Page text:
The European Commission has unveiled a clean air package, aimed at reducing air pollution across Europe that costs the economy, health and environment.
The Commission said that more than 400,000 people died prematurely from causes linked to air pollution in 2010, with an estimated health cost of €330 to €940 billion (£277 to £790 billion) and a €23 billion (£19 billion) cost for buildings damaged by pollutants.
Air pollution also has a negative impact on ecosystems, being linked to eutrophication and acid rain.
As a response to this growing emergency, the commission has adopted a series of measures that set new targets by 2030. The targets aim to reduce greenhouse gas emissions from traffic and industries and promote research and innovation that would improve air quality in cities. It would also set new legal limits for the six main pollutants.
Environment Commissioner Janez Potočnik said, “The actions we are proposing will halve the number of premature deaths from air pollution, increase protection for the vulnerable groups who need it most, and improve quality of life for all. It’s also good news for nature and fragile ecosystems, and it will boost the clean technology industry – an important growth sector for Europe.”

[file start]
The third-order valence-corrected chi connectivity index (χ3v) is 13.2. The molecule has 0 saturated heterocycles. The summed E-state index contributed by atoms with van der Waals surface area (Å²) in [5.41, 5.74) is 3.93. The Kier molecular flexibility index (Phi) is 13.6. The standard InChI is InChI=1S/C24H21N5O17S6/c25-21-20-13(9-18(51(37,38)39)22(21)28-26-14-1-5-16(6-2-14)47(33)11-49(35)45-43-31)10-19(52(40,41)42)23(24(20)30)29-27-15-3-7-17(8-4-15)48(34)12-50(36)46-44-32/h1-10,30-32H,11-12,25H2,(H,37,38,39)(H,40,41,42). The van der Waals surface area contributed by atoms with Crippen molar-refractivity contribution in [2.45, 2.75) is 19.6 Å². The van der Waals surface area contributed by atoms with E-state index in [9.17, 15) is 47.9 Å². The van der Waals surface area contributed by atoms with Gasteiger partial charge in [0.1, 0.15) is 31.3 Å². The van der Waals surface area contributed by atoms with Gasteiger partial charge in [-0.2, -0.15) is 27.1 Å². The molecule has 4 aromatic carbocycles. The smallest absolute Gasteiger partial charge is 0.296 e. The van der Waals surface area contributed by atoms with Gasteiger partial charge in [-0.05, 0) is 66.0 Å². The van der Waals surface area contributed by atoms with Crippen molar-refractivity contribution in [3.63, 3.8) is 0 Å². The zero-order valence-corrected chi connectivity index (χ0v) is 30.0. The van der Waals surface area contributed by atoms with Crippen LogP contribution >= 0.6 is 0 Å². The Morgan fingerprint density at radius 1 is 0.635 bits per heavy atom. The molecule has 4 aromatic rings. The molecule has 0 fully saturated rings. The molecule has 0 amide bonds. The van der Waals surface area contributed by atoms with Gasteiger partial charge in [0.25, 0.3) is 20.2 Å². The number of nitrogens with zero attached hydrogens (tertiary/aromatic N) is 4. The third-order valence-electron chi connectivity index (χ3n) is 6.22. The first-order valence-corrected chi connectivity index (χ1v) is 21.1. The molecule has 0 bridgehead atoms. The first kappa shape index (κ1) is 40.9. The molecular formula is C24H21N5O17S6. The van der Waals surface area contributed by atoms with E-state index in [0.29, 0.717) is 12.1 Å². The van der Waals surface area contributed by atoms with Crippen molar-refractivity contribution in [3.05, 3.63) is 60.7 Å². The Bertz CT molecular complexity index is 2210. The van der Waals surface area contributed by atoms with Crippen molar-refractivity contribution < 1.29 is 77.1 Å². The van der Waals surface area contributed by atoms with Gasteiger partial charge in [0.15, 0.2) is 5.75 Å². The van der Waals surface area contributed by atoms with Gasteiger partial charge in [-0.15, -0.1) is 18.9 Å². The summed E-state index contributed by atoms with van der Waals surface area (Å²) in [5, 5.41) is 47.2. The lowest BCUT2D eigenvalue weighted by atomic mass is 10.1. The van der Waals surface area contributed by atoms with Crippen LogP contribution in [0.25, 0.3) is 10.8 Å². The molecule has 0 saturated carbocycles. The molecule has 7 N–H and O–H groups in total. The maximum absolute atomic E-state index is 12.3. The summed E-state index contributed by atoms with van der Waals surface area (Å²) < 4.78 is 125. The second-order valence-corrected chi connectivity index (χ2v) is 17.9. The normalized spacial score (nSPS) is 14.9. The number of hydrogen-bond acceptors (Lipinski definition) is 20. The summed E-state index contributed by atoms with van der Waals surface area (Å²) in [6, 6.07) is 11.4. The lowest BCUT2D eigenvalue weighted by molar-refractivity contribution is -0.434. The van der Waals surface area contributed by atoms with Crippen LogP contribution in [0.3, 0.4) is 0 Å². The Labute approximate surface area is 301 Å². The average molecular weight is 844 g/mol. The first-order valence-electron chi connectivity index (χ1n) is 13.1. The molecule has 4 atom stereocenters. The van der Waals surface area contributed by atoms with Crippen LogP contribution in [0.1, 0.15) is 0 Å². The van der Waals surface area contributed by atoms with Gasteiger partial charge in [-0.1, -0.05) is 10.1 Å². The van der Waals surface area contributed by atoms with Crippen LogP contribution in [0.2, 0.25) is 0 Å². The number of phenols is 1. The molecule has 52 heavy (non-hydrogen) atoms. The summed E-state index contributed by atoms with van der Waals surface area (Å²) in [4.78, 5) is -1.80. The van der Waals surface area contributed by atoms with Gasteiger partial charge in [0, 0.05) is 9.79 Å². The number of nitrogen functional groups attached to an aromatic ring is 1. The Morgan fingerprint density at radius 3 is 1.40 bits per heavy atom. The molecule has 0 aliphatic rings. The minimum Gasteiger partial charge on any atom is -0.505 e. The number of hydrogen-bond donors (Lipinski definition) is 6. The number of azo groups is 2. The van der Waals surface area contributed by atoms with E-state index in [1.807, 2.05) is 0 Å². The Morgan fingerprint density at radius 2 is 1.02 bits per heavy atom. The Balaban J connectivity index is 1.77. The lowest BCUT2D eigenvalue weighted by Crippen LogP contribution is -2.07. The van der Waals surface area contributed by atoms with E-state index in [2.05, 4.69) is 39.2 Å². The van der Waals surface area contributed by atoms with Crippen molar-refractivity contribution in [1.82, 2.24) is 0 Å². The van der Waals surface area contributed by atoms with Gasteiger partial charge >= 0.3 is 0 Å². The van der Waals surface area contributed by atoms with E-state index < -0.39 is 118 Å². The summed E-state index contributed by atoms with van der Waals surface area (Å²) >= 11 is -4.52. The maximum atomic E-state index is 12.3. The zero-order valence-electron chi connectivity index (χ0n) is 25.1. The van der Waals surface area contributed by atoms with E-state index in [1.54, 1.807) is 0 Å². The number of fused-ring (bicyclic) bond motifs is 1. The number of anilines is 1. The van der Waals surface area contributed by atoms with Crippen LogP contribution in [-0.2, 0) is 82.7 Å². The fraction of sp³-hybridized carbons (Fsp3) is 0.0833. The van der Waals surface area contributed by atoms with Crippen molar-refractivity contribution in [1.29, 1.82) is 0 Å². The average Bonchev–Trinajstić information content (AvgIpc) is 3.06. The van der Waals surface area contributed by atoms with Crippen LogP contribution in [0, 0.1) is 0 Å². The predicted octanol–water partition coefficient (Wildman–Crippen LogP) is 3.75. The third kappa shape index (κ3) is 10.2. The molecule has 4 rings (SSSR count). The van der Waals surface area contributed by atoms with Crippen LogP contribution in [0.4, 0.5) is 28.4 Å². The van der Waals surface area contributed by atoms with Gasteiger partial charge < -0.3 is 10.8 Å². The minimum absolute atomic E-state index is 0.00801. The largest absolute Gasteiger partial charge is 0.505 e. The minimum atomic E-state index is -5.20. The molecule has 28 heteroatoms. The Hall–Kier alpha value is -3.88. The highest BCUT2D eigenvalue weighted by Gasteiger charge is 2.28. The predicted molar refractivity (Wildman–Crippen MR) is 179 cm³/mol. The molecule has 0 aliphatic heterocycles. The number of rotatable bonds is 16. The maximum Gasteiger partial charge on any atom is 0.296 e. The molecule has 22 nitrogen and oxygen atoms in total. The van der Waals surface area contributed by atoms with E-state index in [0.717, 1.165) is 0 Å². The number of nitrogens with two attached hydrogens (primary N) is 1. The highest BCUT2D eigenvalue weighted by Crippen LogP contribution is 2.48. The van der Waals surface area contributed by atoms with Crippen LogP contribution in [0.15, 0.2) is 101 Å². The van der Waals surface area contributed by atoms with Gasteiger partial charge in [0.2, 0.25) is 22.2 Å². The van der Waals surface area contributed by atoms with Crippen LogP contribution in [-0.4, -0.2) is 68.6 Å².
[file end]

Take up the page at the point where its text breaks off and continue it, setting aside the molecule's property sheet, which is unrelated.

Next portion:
The package is expected to avoid 58,000 premature deaths by 2030, saving €40 to €140 billion (£33 to £117 billion) in healthcare costs and preserve more than 123,000 km2 of ecosystems from nitrogen pollution.
However, Friends of the Earth has said that implementations don’t go far enough and that pollution limits in Scotland are tighter than those set by the EU.
Emilia Hanna, air pollution campaigner at Friends of the Earth Scotland, said, “The European Commission has seen detailed evidence of the harm air pollution is doing to human health; yet it has chosen to limit pollution by focusing on overall national pollution quotas instead of directly requiring cleaner air in towns and cities. This is a disappointing partial approach which will delay the day when we can all breathe easily”.